Miss Molly and I are deeply in love, in the same way I am with her brothers. While I’m not the same person/ mommy I was before Alex died, the love I have for my children is still unabashed and pure… not tainted by death, It’s rich and deep, maybe just given a little more modestly.

We continue to see aftershocks of Alex’s death as we raise Molly. Newborn babies sleep very still and don’t make very much noise. When I go to check on her, I wonder for a split second, whether or not she’s still breathing. Her tiny body and floppy limbs remind me of how I found Alex after a nap one year ago. Being transported back to that place feels hot and uncomfortable. Heart racing, throat dry, mind numb. Imagine going back there a hundred times each day… it’s hard.

Alex had a congenital heart defect that we didn’t know about. It caused him to stop breathing when he rolled over during a nap. Benjamin and Molly have both had heart echos and EKGs. They don’t have the same condition. While that can help allay our fears rationally, it doesn’t take away the panic that seeps in at inopportune times.

If I have Molly in the car seat and don’t hear a squeak after awhile, it will make me nervous. That panic will persist until I see her move or hear her rustle. The fear subsides, and then emerges again predictably, yet unexpectedly. We know it will come back, we just don’t know when.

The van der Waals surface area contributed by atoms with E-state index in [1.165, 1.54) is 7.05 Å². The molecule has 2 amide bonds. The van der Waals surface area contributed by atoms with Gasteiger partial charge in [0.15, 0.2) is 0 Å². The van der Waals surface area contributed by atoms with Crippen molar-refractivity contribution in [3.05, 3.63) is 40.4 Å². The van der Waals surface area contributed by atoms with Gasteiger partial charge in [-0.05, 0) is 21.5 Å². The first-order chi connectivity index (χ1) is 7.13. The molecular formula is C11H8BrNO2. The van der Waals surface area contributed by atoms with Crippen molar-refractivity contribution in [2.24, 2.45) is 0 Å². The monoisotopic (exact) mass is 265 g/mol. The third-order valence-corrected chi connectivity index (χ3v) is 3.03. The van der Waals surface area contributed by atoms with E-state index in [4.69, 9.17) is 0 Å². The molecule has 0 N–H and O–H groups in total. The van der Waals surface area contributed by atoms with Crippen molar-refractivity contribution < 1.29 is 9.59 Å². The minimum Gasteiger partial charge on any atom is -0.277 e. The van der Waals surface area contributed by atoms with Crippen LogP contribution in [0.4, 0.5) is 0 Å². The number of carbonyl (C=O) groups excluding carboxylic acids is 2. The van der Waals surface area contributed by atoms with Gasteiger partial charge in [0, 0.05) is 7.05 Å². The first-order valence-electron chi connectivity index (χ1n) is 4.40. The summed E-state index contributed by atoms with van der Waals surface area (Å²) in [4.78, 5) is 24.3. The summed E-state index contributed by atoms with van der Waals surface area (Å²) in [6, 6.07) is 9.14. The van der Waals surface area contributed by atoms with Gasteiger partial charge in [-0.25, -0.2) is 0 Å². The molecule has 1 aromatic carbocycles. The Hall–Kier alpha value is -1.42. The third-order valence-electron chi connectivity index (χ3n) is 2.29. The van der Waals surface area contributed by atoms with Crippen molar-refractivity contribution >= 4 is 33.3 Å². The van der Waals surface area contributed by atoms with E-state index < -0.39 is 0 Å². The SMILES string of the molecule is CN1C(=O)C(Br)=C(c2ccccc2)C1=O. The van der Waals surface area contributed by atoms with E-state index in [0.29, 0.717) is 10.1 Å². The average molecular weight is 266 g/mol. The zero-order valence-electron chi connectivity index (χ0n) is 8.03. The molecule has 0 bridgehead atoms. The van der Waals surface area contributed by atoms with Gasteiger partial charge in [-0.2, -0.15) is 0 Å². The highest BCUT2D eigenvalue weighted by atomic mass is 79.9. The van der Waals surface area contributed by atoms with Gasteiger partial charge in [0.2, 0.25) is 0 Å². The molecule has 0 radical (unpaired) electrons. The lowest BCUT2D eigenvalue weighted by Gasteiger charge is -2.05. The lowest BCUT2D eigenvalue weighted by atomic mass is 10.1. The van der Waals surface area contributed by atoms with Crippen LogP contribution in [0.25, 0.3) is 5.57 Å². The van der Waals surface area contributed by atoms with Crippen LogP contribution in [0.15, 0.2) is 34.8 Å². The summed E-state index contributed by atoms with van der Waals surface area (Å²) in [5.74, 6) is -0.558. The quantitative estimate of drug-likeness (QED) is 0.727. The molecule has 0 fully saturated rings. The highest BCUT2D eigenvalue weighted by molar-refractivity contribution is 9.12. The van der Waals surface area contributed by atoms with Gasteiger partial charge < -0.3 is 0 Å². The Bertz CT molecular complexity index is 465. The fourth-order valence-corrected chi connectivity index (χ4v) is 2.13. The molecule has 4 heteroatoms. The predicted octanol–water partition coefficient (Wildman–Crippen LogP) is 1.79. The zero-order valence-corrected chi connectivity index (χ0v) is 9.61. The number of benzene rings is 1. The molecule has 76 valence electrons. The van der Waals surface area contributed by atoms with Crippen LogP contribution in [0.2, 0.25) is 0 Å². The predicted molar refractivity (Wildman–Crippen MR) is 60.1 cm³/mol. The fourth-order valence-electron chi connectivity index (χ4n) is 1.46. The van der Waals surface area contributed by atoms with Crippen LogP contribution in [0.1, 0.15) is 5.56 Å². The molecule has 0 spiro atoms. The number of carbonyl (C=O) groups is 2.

There are times when I lament that parenting has been permanently changed for us. It’s not as happy and carefree as it used to be. It’s tainted by the shadow of Alex’s death and altered by the knowledge of what can happen to the children we love so very much. I’d like to think that these changes help us to appreciate the special moments of parenting even more. I guess time will tell how well we weather the aftershocks. If we rebuilt our foundation to be stronger than it used to be, or if our foundation can still crumble to the ground.

What happened to Alex was rare. In 99.99% of cases, babies thrive and go on to live happy, healthy lives. The challenge is that Alex represents 50% of our parenting experience. Benjamin was healthy, Alex was not. How can we raise Molly without fear, knowing that only half our family has survived to this point?